The Darts World Cup has a high frequency. From the early afternoon until late at night, the players have been throwing arrows at each other every day for the past two weeks. And this time for the first time right in the middle: the Germans. The sport of darts is experiencing historic days in this country.
With Gabriel Clemens, a German is in the quarter-finals for the first time. Together with Martin Schindler and Florian Hempel, the “German Giant” ensured the best German record in World Cup history: five wins and two defeats mean only the second positive overall result after 2021 (4:3). Clemens’ duel with Gerwyn Price on New Year’s Day will be the eighth match involving black, red and gold. That also didn’t exist before, just like the high finish of 170 points. Schindler checked it in his win over Martin Lukeman, becoming the first player of the tournament.
The fact that Germany is already the big World Cup winner before the quarter-finals is also, and above all, due to the fans. More than ten percent of the tickets went to Germany in advance. Hundreds more were able to stock up on return tickets afterwards. Numbers as we knew them from before the pandemic. Figures that raised concerns.
Too often in the past the Germans had proved to be embarrassing guests. Football clubs and players were celebrated or denigrated, culminating in the foreign shame anthem of “driving to the World Cup without Holland” – at the Ally Pally darts World Cup this was as out of place and wrong as a glass of milk. BVB? Timo Werner? What was that? Even the English, never short of a diatribe themselves, wrinkled their noses.
This year, however, the Bavarian Lederhosen and Black Forest Bollenhuts didn’t turn out to be party-crackers – quite the opposite. The Germans were not only part of the party, they even became the driving force after Christmas. Quite impressive that those who then occasionally fell into old behavior patterns were simply drowned out or even verbally reprimanded. Bravo!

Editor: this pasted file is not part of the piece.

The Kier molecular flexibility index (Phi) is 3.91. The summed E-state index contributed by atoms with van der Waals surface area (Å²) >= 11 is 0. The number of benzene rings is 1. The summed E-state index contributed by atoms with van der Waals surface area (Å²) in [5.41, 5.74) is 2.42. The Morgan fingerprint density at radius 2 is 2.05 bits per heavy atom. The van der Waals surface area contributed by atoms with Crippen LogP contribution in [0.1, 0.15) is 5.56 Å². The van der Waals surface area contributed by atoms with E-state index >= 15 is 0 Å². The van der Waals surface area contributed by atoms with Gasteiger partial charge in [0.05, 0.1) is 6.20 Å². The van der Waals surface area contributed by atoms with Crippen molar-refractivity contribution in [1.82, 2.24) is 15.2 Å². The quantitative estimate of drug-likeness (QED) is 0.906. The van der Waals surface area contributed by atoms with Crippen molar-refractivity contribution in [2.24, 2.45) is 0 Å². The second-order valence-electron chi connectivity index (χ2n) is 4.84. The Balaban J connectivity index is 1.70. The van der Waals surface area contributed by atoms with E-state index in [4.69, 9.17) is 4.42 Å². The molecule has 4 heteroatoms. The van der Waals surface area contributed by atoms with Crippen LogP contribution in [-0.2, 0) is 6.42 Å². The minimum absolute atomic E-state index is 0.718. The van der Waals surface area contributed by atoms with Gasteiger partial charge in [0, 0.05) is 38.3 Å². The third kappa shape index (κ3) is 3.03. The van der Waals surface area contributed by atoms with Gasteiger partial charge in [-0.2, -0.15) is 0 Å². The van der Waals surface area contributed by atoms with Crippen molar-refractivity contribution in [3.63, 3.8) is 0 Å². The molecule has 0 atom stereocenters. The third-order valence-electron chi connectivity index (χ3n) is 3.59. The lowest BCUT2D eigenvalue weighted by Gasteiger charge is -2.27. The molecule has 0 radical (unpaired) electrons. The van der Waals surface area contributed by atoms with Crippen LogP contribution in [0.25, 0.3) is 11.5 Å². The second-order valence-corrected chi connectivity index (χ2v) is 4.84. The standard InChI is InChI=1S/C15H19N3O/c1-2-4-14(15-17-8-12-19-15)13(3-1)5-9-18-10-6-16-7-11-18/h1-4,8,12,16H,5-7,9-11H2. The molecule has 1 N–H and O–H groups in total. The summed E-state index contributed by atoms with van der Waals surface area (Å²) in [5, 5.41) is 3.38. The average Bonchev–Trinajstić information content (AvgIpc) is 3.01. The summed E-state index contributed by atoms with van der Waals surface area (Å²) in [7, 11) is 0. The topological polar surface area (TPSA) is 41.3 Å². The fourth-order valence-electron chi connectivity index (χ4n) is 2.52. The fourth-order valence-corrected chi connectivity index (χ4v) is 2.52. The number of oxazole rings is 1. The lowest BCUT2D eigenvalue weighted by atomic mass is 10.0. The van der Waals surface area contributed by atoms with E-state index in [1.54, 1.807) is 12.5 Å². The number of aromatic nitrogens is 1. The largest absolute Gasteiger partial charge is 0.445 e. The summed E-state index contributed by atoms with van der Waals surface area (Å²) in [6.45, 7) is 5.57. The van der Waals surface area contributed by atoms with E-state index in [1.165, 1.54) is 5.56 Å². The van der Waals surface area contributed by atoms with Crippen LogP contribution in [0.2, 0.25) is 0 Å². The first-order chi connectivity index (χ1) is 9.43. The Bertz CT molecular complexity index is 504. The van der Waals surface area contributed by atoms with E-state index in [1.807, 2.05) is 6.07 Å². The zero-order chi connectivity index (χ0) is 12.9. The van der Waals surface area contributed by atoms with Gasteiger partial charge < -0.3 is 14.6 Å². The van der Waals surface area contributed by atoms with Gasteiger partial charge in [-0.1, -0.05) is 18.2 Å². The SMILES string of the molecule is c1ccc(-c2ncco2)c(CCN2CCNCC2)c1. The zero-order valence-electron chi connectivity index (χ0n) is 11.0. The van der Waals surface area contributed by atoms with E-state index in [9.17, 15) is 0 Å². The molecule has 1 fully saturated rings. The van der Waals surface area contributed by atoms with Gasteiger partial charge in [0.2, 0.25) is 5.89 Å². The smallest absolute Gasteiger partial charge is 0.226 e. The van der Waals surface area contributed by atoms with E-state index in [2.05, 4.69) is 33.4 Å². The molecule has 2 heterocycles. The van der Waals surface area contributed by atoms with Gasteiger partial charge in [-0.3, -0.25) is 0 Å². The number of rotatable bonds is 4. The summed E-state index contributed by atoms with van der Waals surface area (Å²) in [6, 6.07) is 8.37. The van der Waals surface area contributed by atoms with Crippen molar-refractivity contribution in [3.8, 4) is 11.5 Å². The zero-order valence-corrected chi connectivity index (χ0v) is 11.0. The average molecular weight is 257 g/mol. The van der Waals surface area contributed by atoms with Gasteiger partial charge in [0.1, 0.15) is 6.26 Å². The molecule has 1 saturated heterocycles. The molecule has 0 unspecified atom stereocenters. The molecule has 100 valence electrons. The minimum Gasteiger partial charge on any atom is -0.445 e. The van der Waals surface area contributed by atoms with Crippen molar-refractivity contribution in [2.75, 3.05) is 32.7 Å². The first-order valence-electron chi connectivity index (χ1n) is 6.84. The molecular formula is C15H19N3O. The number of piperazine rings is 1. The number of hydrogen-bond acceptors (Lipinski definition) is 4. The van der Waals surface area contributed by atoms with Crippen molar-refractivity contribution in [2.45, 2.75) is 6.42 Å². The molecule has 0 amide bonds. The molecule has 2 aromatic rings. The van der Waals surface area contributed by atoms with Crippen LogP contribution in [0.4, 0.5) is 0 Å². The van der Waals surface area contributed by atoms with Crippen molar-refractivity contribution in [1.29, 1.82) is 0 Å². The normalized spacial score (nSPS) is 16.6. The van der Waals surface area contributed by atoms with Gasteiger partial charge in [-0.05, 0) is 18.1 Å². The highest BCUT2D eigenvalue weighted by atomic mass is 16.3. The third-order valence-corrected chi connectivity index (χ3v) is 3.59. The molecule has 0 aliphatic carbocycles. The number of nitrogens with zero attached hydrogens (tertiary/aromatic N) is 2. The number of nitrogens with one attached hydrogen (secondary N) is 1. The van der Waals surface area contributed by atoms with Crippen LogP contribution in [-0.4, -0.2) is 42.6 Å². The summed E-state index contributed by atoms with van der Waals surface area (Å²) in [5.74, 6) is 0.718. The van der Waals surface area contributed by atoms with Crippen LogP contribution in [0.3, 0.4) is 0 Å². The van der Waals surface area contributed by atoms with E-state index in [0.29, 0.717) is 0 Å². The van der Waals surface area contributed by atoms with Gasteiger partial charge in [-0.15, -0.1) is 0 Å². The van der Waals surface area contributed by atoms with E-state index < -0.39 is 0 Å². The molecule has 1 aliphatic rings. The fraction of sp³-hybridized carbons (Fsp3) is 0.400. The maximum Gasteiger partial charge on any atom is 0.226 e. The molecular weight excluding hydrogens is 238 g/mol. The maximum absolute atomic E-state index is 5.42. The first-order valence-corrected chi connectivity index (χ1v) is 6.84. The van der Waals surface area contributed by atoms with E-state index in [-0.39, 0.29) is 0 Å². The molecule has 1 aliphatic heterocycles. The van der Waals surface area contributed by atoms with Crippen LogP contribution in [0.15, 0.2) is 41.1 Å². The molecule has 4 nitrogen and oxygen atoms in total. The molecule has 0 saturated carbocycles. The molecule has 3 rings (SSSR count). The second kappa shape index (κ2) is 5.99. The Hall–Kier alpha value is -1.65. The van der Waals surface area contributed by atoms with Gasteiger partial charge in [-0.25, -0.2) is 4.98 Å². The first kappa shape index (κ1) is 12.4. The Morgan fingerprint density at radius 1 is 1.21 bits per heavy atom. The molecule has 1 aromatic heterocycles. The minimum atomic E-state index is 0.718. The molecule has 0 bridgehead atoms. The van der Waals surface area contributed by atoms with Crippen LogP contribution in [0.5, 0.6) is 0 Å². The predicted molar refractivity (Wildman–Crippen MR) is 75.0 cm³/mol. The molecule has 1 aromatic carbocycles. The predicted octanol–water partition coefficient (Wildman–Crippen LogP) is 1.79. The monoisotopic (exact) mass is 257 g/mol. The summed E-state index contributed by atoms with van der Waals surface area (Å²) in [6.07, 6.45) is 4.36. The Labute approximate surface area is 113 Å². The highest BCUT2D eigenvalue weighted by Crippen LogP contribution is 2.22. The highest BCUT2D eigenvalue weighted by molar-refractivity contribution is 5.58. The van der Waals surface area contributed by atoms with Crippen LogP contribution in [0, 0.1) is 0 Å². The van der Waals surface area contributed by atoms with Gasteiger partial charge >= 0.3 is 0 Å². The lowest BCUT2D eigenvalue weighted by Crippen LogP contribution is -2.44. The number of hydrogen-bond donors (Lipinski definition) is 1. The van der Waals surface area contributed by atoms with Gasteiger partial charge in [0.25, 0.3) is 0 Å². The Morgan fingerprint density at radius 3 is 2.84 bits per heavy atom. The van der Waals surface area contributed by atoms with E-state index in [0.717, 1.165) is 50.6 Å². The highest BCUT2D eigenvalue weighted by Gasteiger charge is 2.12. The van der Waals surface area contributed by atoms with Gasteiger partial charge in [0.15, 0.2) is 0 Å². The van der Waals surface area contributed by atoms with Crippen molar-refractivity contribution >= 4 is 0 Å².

The majority of the German spectators voted and encouraged in the best sense of the word, often getting the other two-thirds of the 3,200 fans involved, and not just when German players were on the stage. Dirk van Duijvenbode, Mensur Suljovic, Josh Rock – many players benefited from the support from Germany. “What’s going on is a German siege,” said Hempel, who was not the only one who took part in the World Cup. With “Oh, how is that nice”, the fans also provided the appropriate acoustics for the sporting performances of their compatriots on the board. Supplemented by the even more appropriate addition: “It’s been a long time since you’ve seen anything like that!”
The many TV viewers at home must have come to exactly the same conclusion, which has meanwhile brought records to the broadcasting station “Sport1” every day. The German successes attracted new interested people. The most important thing: the first contacts were presented with examples of the fascination of darts.
Above all, Schindler and Clemens showed an audience of millions the entire spectrum of professional dart throwing: with all the drama, the countless twists and turns and simply great sport. Schindler’s 3:4 against Michael Smith and Clemens’ 4:3 win over Jim Williams were great entertainment and should have brought new spectators to the sport in Germany and, in the medium term, new players as well. After these experiences, who shouldn’t tune in again? Even.
New Year’s Day will show how much Clemens can increase the interest that has already increased with the historic quarter-finals. And hopefully this World Cup will also have consequences for the public. The World Cup has always served as a model for all other tournaments. On the European Tour or other majors, audiences adapt what they see and hear at Ally Pally. It copies disguises and songs and also takes over the player ratings of the fans in London: to cult van Barneveld and to boo Price as loudly as possible has long been folklore. Now there is legitimate hope that the self-cleaning processes of this World Cup will also take effect elsewhere and that a new etiquette will find its way into the halls.